I am also making plans for how I will handle the Lord of the Rings sweep. A straightjacket may be necessary. For the sake of my blood pressure, I might just grab the clicker whenever it wins something, which is what I did the other night when Rings won the SAG ensemble award; apparently, however, Sean Astin made quite the ass of himself while accepting the prize, and that I am truly sorry to have missed. Maybe I will just tell myself that this is the end of the Rings Oscar madness, and we can all go back to normal next year. However, it wouldn't surprise me if the Rings fans attempt a write-in campaign for Peter Jackson next year as well, even without a new film. Of course, he deserves it, don't you see? It was such a massive undertaking, don't you know?
I don't deny the skill and craftsmanship that has gone into these films; they are indeed incredible technical achievements. Those who have read and loved the books obviously have more invested in these films and apply Tolkien's philosophies and perspective to them, adding a dimension and depth to them that I just don't see. They work fine as escapist entertainment; anything more than that, and I'm at a loss to explain. But these are just my bitter sour grapes here on Oscar Eve; two further ranting and raving paragraphs on the Rings have been deleted, because at this moment, what really is the point to continue the fight? Sunday's results are a foregone conclusion.
Jeff can bite my ass. Not because Lord of the Rings is so almighty fine and perfect. Jeff can bite my ass because watching a movie you loathe sweep the Oscars is sometimes part of the Oscar-watching experience. I hated Titanic. Vladimir and I were discussing this--he was surprised to find that I saw it once in the theater and instantly did not like it. It was not some "Ewww, everyone else likes it!" backlash; I didn't get around to seeing it three months after I'd decided to hate it. I saw it in December, the first or second week it came out, with half my entire family and a row of wailing DiCaprio fangirls behind us. ("Leeeeeoh!" they squealed woefully as he hung onto that debris with ice in his hair. Not even "Jaaaaack!," mind you. You know, if you're so worried about Leeeoh, I can assure you: they pulled him out of the water after the scene was finished, dried him off, and he was fine.)
That was a tough year, moviewise, because I felt like everyone I knew had been swallowed up by pod people. Everyone loved it, everyone saw it sixteen times, and I thought it was badly written and cheesy and melodramatic. I mean, sure, the effects were great, but I couldn't see them because the first half of the movie had caused my eyes to roll out of my head. And it's funny to me now that most people I talk to are sort of ashamed they liked Titanic, or deny they ever did; here's an Ananova poll, for example:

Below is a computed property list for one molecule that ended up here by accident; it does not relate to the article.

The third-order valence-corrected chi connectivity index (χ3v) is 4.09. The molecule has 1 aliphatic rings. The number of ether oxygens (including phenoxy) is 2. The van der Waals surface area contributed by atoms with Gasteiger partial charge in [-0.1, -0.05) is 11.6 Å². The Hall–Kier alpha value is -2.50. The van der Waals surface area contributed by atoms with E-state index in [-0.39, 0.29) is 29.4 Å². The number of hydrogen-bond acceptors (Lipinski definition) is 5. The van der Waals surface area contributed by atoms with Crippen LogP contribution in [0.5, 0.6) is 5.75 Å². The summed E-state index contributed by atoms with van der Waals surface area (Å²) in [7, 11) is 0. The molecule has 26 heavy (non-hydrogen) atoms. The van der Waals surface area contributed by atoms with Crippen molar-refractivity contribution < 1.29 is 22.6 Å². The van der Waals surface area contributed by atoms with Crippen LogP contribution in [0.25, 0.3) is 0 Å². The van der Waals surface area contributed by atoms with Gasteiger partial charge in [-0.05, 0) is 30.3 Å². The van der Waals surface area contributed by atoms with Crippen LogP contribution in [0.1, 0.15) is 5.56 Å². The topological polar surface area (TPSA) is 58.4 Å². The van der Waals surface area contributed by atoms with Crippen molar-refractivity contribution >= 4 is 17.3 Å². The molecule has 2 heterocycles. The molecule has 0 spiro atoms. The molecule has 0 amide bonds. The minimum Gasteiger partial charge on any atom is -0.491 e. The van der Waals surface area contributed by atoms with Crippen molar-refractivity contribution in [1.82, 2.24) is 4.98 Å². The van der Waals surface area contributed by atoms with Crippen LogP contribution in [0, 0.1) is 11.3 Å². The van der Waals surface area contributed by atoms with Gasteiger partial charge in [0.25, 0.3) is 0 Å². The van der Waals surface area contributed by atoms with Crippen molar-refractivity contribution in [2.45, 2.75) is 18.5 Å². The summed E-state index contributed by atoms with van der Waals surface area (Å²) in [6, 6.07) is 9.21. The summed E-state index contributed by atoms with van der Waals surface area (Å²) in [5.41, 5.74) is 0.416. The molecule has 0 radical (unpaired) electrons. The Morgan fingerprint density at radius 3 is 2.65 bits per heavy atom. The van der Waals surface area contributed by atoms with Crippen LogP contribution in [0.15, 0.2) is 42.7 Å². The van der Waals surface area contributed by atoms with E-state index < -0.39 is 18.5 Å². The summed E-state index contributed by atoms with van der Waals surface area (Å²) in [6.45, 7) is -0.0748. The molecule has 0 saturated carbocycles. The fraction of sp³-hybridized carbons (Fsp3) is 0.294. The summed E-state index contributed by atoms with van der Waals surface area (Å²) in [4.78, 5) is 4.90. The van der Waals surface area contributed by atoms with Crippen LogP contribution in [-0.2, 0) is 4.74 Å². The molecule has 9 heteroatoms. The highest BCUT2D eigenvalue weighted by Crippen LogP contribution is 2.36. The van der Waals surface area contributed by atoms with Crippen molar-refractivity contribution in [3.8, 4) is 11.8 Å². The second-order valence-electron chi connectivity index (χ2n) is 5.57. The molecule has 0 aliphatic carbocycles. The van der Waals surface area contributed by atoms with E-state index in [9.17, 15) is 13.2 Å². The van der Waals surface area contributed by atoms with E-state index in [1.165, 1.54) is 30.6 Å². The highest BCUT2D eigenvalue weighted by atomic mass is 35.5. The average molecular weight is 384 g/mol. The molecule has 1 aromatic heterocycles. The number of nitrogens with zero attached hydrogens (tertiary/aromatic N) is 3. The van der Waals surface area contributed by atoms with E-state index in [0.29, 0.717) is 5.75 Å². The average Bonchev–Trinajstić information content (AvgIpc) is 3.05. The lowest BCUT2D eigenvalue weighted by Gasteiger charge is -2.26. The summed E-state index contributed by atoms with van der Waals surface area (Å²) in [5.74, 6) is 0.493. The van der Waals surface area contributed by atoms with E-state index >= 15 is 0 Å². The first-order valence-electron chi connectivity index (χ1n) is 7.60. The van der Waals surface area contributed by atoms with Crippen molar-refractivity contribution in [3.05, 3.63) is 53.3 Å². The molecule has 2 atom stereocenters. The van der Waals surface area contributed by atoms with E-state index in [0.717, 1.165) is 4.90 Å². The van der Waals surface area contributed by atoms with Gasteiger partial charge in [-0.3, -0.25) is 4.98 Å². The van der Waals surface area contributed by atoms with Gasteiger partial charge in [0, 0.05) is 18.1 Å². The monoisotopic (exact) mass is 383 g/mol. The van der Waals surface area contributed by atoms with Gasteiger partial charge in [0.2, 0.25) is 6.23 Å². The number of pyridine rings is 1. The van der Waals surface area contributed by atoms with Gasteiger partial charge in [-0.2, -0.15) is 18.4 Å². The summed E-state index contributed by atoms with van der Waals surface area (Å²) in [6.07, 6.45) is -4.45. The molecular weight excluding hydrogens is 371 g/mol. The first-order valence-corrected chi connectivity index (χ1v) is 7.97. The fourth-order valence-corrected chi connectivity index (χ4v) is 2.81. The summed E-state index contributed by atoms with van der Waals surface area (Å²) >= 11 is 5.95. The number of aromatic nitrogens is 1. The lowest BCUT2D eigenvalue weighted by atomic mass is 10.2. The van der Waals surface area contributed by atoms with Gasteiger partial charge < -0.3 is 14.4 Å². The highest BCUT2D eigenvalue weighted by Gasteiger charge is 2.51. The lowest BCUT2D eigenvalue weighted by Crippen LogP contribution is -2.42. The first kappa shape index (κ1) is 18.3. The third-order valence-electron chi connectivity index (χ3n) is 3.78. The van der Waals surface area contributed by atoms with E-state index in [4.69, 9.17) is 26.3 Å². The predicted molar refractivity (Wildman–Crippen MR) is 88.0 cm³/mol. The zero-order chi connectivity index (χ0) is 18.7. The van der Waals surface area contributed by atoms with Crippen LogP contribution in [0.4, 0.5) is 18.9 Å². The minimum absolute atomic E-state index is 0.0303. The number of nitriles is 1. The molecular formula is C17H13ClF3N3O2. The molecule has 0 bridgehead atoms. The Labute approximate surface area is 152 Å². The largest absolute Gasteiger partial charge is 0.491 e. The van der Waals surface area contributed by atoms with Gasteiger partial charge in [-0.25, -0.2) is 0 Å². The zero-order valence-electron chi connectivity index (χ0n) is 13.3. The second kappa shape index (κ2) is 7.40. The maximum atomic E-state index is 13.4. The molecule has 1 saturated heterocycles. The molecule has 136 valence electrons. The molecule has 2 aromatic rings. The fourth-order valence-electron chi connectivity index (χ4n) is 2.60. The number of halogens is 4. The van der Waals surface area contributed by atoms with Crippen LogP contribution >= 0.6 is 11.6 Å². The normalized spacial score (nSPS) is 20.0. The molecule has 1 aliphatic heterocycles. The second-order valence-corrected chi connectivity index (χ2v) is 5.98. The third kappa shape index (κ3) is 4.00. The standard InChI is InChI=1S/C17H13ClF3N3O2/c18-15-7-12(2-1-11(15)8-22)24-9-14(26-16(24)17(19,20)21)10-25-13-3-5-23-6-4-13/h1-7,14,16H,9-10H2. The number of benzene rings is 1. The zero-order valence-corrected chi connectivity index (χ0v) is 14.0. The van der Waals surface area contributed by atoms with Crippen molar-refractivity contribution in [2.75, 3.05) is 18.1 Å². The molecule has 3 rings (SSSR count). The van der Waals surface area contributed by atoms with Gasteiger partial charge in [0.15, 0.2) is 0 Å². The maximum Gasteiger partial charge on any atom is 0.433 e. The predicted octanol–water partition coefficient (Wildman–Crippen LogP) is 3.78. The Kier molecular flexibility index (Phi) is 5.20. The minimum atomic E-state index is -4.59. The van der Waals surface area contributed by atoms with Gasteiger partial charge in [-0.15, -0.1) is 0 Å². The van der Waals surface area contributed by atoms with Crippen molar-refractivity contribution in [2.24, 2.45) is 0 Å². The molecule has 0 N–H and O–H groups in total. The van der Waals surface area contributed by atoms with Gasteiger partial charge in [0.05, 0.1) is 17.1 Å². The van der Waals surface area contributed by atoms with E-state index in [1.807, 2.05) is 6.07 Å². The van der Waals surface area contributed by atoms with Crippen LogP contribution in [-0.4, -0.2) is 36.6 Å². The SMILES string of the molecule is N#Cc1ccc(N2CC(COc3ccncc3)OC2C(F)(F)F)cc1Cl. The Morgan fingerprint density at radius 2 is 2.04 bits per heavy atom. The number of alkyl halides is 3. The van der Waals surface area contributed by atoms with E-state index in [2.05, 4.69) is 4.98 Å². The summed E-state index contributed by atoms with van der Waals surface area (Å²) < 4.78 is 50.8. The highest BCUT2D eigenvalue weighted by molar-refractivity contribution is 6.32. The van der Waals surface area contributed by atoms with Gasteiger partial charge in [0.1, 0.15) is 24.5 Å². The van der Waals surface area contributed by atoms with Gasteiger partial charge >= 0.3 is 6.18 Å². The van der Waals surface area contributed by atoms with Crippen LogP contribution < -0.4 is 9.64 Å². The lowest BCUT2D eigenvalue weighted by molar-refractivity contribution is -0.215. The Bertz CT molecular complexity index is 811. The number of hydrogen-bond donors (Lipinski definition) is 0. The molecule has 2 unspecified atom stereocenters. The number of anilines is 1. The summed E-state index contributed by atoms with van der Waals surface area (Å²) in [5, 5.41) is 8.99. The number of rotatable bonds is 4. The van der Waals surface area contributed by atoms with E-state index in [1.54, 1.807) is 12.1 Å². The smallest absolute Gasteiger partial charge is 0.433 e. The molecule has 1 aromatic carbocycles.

Titanic has been voted the least deserving Oscar winning film of all time in a new poll. And Titanic director James Cameron was voted least deserving recipient of the Oscar for best director. Russell Crowe, for Gladiator, and Gwyneth Paltrow, Shakespeare in Love, were voted the least deserving best actor and actress winners.
(Favorites, in case you're wondering, are The Godfather, Spielberg for Schindler's list, DeNiro for Raging Bull, and Jodie Foster for Silence of the Lambs. What, no Meryl Streep?)
So I'm sorry I was so bitter about it now--not because I feel justified, but because I've come to realize that it's just part of the process as an Oscar watcher. I'd started really watching the Oscars when I was thirteen (1992), and that (1998) was the first year I'd had to watch as a movie I hated took the gold. It's happened again since then, of course, and I didn't even handle it all that well the second time around. What I've finally learned from the whole thing, particularly from running the Digest, is that really good movies and actors survive, Oscars or no. No movie has been ever obliterated from the collective public memory just because it didn't win; in fact, a lot of "losers" become even more fixed in the mind than the movies that actually won. Quality is quality, and if the movie you love is really all that great, you have nothing to fear if it loses.
My point is, maybe you hate a movie now. Maybe you'll be vindicated later, and maybe you won't. But them's the breaks in the Oscar race, sport. Another year will come when I'll have to sit and watch some movie I loathe make a sweep. But I'll handle it a lot better, I think, because I've seen the cycle through a few times now (turn, turn, turn) and I know, in terms of being a fan, that a victory year will come back around. So you can just get over the condescending attitude towards Lord of the Rings fans, pal, because someday you're going to be them, crowing over your favorite nominee finally winning. Not only that, but we Lord of the Rings fans have had to watch the movies lose for two years in a row. And if you're upset that the race is "a foregone conclusion" this year, imagine how everyone felt the year that Schindler's List, a movie so important that it should have just been given its own platinum Oscar and moved out of the race, came out! It's someone else's year to win the ball game, and your turn as a fan will come back around soon. So until then, kindly stuff a sock in it.